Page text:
PERMANOVA to evaluate the influence of physical indices
With the GM composition of all samples, PERMANOVA52 (Permutational Multivariate Analysis of Variance) was carried out to assess the impacts of various physical indices, which are listed in Supplementary Table 2. Based on the Euclidean distances among the samples, the environmental factors which affect GM compositions significantly were detected by using the vegan package in R with 9,999 permutations. The related script was contained in Supplementary scripts.
Associations between GM composition and clinical indicators
The genera were screened if their abundances lower than 0.05% in more than 50% of samples (Supplementary Table 3), and Spearman correlation analysis was executed between the filtered genera and clinical indicators with all samples (using “cor” in R). Meanwhile, the relationships among different clinical indicators were also analyzed with Spearman correlation, and the significant relationships (r > 0.3, P < 0.05) were kept for further study.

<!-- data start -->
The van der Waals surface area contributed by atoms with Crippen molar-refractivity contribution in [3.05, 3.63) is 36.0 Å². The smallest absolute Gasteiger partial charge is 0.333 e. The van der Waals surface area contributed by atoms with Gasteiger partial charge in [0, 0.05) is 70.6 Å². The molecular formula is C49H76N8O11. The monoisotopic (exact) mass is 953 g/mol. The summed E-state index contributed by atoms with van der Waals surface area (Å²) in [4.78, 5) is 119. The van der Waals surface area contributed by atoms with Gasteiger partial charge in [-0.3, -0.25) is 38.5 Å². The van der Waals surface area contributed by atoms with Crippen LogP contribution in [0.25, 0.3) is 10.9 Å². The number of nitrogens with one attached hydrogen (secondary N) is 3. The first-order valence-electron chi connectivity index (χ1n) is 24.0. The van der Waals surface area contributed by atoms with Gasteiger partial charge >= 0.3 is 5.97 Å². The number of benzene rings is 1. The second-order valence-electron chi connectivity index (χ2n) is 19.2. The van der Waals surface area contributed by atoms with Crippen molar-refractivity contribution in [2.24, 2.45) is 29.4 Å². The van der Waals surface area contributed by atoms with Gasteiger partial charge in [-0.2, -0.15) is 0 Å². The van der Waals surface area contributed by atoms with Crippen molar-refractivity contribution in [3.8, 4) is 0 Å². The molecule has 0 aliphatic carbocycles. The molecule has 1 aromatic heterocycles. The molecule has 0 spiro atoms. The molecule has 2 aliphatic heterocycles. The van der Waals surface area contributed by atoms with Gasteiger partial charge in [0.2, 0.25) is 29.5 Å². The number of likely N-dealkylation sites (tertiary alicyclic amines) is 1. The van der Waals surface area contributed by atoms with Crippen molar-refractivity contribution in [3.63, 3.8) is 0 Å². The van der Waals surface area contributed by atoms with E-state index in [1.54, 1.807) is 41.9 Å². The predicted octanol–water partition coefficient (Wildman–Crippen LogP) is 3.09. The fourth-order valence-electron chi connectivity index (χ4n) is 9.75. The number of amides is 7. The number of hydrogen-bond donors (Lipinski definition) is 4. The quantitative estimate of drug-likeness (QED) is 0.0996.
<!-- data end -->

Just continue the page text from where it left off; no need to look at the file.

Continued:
Construction of random forest models and selection of GM markers
With the relative abundances of genera, random forest classifiers53 were constructed using a three-step scheme using package randomForest in R. Firstly, the samples in each group were randomized into 2 sets: a discovery data set (70% of the samples) and a validation data set (30% of the samples). Secondly, random forest models were constructed by the discovery data sets comprising the two compared groups. Finally, the constructed models were applied to the validation data sets comprising the compared groups, and compared with the actual category of the samples. The model validity was evaluated with precision, sensitivity, specificity, precision, F1 score and AUC value with 10 repeats, and the ROC curves were plotted using the R package “pROC”. The detailed script and parameters were shown in Supplementary scripts.